The rally in front of the National Assembly in Yeouido, Seoul, follows a recent statement by the Korea Employers Federation opposing the conventions, rebutting the union’s key arguments.
|Some 10,000 members of the Korean Confederation of Trade Unions protest urging the government to adopt key conventions of the International Labor Organization in front of the National Assembly in Yeouido, Seoul. (Yonhap)|
“The government and the National Assembly colluded and announced changes for worse such as flexible work hours and minimum wage system. Now they are attempting to worsen the country’s labor laws without ratifying key ILO conventions,” said the KCTU.
It added it intends to put a stop to “legislation at the request of chaelbol (conglomerates)” and pursue approval of ILO conventions.
The conflict between labor unions and KEF erupted after the European Union stepped up pressure on the Korean government and the National Assembly to sign four of the eight key ILO conventions in a letter sent earlier this month.
The hard-line KCTU argues that temporary and dismissed workers should be allowed to join labor unions as in France, among other countries. It also supports workers categorized as “special form of employment” to be given the right to organize.
Workers of the special employment type such as delivery workers are not guaranteed basic rights because they are legally classified as self-employed.
The number of workers classified under this type reaches 2.2 million, accounting for 8.2 percent of the country’s labor force as of late 2018, according to figures from the Ministry of Labor and Employment.
KEF, on the other hand, claims that the issue of signing the ILO conventions should be approached carefully as labor reforms dealt at the state level.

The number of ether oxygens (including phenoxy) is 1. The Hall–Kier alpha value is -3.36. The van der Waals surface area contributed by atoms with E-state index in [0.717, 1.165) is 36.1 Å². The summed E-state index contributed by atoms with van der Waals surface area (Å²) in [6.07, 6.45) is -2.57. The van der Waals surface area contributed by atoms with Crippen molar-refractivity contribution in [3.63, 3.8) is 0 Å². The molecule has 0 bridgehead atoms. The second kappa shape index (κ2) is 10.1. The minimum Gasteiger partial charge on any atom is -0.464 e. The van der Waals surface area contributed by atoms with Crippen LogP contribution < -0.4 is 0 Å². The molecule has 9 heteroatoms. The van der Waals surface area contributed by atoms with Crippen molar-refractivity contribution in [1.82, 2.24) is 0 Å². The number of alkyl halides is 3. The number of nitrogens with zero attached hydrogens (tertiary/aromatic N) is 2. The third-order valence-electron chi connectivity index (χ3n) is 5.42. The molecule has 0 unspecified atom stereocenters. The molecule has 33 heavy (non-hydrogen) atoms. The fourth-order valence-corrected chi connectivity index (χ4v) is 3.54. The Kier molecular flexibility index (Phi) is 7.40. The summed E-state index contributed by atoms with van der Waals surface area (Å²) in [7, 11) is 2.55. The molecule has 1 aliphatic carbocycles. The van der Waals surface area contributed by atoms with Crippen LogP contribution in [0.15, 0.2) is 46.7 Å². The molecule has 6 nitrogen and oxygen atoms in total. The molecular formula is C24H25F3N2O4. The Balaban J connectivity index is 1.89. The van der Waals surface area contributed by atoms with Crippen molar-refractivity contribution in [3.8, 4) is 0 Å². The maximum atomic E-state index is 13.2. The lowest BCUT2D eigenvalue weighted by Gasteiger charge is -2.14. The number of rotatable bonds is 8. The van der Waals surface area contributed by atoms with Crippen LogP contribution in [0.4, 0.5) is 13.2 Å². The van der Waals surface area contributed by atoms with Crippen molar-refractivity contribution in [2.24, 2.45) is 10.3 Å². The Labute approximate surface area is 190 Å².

“The argument that related stipulations in the Korea-EU free trade agreement would affect local companies lacks basis, is exaggerated and is inflammatory speculation,” the KEF said in statement.
It added the Korea-EU FTA agreement stipulates efforts should be made to ratify ILO conventions, and claimed that not signing them does not translate to a violation of rules.
Ramping up criticism against the union, the KEF said deep labor-management conflicts that stem from hard-line labor unions have a profound impact on Korea’s brand image, countering the union’s argument that not ratifying the conventions would affect it.
The due date for reaching a consensus on the ILO conventions is April 9. If no consensus is reached, the EU would take the next step and convene a panel of experts.
The key conventions that Korea has yet to sign are: freedom of association, protection of the right to organize, abolition of forced labor and the right to collective bargaining.
By Kim Bo-gyung (firstname.lastname@example.org)